Adopting the metric system is unfinished business. Our legacy measurement units will remain a problem - a thorn in our side - until we decide to make the switch.
The current system of measurement in the United States is a mess. There are many random units used for volume or length, often with little or no relation to each other. How many times have you seen a shelf tag show price per ounce, and the one next to it shows price per pound? Comparing and switching between these, or between miles, yards and feet, just does not work well.
By sticking with the old legacy units instead of adopting the metric system, we're missing out on the simplicity and standardization that comes with a well-designed measurement system. Metric units really do form a "system" that old legacy units simply do not.
When people understand metric units and have the opportunity to use them, they have an advantage they wouldn't have if they were stuck with the old units. Conversations become easier to comprehend. Why settle for a second-rate system when a better one is available?
International trade can be hindered by the use of non-standard measurement systems. If the US continues to use legacy units while the rest of the world uses metric, it can create confusion and inefficiencies in global trade. Asking for special treatment in the form of converting measurements can also come with added costs.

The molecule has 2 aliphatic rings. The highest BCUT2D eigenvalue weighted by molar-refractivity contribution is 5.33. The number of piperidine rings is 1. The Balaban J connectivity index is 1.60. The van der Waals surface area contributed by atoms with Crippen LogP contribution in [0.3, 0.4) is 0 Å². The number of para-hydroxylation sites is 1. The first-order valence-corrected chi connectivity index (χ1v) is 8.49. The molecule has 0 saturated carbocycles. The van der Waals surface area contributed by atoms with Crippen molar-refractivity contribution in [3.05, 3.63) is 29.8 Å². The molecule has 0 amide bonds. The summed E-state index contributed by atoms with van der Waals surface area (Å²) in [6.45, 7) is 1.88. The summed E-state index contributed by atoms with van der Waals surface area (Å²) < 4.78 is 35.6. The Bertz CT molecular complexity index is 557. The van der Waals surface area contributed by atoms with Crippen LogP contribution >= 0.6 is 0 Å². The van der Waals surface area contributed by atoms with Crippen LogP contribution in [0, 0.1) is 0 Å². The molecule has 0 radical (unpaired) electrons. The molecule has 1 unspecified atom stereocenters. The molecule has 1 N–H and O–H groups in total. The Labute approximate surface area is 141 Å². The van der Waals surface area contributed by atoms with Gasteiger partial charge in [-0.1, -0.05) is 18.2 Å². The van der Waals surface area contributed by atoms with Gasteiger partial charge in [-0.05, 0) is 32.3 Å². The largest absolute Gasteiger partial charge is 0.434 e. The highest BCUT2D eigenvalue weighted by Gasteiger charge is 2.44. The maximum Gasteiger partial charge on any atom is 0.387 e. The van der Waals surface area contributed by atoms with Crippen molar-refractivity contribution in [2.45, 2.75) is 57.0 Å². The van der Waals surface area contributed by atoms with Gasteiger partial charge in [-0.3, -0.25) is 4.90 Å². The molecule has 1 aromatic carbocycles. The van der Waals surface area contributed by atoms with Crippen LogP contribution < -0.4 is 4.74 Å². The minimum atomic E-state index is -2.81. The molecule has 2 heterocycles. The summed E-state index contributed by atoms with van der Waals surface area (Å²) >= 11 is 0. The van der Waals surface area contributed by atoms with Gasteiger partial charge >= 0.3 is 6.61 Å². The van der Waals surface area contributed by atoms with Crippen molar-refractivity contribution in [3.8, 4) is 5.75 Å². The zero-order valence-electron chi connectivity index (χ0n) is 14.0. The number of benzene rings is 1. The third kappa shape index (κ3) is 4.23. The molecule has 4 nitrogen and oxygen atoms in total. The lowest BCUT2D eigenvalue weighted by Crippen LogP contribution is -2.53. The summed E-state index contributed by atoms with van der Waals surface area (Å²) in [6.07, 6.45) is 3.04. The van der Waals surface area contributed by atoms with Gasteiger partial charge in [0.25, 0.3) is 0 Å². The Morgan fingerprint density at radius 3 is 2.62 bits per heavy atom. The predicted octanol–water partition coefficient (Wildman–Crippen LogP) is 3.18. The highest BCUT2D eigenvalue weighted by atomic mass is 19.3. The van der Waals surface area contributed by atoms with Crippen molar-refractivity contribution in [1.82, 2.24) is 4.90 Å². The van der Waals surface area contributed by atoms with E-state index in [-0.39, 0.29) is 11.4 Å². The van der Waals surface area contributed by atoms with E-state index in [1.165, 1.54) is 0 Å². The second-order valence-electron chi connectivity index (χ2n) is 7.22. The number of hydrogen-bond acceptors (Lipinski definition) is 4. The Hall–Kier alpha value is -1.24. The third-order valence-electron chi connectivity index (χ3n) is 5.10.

To be competitive in the global market, it is essential for the US to adopt the metric system and be on the same page as the rest of the world.
In today's globalized world, understanding the metric system is a fundamental aspect of education. Just as being able to locate Asia on a map or count to one hundred are basic skills, knowing metric units is essential if you want to participate in many fields of study and work.
There are some minimal standards of education that are required if you want to be part of the conversation, and the metric system is a crucial part of that. Much of the intellectual life of the country relies on the metric system.
Other countries managed to make the switch - it can be done! The real obstacle is not the dollar cost, it is getting enough agreement that we should make an effort to move down that path.
We are already partway there!